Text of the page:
New Zealand’s Perpetual Guardian is not some kind of a crazy startup. On the contrary.
They’re one of New Zealand’s biggest trust businesses. What’s more, their heritage dates all the way back to the end of the 19th century. As far as being conservative goes, they’re basically the definition of it.
Which is why nobody expected them to come up with something crazy. Especially not something crazy AND cool like a 4 day work week.
But as it turns out, they knew exactly what they were doing.
During a six-week trial period, reported stress levels lowered from 45% to 38% and work life balance improved from 54% to 78%.
All of that while maintaining their pre-trial productivity levels.
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Disconnecting productivity from hours in the workplace.
“I wanted to disconnect productivity from hours in the office,” writes Andrews Barnes, the CEO of Perpetual Guardian, in his LinkedIn post.
“I wanted them to only come to work four days of the week but I would still pay them for five. With no extra hours worked on their four days.” he adds.
It all started over the Christmas. Barnes had read a couple of research reports which suggested that productivity in the workforce can be as low as one and a half hours a day.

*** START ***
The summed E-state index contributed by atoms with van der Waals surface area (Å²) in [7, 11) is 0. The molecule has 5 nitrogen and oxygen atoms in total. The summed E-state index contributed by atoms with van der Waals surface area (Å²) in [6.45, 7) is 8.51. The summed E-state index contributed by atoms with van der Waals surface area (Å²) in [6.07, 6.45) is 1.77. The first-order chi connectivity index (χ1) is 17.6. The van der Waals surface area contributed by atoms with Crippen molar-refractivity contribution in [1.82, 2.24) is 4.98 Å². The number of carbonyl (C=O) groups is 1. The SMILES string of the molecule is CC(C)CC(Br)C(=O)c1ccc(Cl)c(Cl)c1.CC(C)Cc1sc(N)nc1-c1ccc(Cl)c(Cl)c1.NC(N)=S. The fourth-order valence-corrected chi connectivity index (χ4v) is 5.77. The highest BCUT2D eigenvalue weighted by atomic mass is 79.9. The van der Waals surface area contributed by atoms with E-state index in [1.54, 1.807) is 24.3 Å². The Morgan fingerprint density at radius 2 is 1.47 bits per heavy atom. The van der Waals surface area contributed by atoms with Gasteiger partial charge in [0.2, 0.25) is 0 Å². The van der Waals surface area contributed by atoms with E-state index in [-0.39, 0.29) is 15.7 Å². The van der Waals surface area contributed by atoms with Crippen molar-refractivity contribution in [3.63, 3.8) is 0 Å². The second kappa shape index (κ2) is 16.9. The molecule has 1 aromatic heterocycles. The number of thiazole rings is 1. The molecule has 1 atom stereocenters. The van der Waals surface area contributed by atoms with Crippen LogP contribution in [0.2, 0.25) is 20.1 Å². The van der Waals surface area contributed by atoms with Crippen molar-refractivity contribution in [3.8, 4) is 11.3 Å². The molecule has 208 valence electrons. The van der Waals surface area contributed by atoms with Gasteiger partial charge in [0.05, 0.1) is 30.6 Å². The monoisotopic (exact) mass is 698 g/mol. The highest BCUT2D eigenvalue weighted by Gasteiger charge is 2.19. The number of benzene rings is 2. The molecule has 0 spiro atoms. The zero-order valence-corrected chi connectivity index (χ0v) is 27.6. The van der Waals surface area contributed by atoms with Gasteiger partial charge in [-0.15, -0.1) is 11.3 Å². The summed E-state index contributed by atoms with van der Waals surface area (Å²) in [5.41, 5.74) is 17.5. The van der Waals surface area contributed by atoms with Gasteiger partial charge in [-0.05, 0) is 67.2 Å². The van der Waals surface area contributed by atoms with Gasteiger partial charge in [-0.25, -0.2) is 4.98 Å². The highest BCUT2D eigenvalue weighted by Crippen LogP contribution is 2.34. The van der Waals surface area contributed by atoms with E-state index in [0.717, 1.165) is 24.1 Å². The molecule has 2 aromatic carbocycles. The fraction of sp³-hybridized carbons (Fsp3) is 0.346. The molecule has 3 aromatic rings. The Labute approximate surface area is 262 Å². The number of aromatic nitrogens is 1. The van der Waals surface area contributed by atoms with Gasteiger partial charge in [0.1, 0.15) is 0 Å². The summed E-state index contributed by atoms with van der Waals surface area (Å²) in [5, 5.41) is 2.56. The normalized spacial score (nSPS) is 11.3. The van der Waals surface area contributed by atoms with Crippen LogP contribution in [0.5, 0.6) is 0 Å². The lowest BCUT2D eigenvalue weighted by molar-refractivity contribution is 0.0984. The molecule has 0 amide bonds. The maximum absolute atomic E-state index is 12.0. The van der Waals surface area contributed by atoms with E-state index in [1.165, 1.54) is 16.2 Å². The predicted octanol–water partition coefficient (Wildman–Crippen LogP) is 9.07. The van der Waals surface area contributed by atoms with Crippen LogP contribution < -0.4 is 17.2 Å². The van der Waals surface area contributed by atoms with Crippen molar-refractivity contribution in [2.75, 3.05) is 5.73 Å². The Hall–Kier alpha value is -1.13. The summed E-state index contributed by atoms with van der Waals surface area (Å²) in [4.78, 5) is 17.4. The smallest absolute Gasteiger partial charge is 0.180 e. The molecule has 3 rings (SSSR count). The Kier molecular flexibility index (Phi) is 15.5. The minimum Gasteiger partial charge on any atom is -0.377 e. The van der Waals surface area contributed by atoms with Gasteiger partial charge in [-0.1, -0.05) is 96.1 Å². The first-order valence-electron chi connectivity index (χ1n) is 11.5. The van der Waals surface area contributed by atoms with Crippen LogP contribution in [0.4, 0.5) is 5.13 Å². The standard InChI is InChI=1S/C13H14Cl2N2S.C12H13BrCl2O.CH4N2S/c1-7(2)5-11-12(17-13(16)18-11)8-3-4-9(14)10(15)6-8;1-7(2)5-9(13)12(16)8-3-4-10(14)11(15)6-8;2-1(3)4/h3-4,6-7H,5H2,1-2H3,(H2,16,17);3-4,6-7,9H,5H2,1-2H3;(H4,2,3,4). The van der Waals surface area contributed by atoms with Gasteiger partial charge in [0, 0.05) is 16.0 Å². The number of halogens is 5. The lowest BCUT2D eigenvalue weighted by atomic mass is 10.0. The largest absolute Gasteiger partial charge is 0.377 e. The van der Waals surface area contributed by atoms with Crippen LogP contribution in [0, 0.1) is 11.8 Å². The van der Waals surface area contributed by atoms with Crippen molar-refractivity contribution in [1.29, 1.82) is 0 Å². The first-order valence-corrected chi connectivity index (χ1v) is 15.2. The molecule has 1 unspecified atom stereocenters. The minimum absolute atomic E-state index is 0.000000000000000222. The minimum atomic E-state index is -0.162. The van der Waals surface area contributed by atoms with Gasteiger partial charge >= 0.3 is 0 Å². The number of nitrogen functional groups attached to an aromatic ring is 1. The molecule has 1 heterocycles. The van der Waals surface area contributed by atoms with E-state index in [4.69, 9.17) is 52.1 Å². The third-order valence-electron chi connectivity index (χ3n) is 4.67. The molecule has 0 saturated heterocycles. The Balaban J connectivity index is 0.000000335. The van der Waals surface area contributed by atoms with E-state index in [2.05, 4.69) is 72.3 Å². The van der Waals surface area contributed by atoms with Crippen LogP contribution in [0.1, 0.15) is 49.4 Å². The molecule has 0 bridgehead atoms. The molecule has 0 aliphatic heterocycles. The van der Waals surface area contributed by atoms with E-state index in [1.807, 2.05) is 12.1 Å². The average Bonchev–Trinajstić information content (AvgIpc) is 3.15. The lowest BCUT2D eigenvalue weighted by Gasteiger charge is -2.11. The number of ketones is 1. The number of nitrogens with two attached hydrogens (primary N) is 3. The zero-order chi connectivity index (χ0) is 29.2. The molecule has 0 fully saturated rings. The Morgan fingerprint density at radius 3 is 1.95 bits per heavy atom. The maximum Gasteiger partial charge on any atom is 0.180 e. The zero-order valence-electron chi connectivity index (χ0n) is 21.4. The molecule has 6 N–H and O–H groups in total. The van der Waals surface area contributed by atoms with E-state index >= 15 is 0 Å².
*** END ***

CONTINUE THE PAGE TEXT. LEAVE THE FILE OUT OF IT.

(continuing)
Although these numbers are nothing new, they’re in no way less shocking because of it.
But if Barnes’ experiment is anything to go by, 4 day work week could be the answer.
Five days of work squeezed into a 4 day work week.
Barnes invited academics into the office to observe the trial to ensure that reduced hours wouldn’t overburden staff. Naturally, he also wanted to make sure it wouldn’t lead to reduced output.
But even to his own surprise, there was no drop in productivity. In other words, employee productivity rose by 20% for the number of hours worked.
Even better, the researchers saw an increase in staff satisfaction and engagement. It also led to a desire to keep working with the company longer.
The stress levels went down from 45% to 38%, while work life balance increased from 54% to 78%.
Now it’s up to the company’s board to review all the feedback and decide about continuing the four day week as a permanent offer to their staff. So stay tuned!
Oh, and if you’d like to learn a bit more about business benefits of flexible working arrangements, here’s a really good article by NZ Herald about it.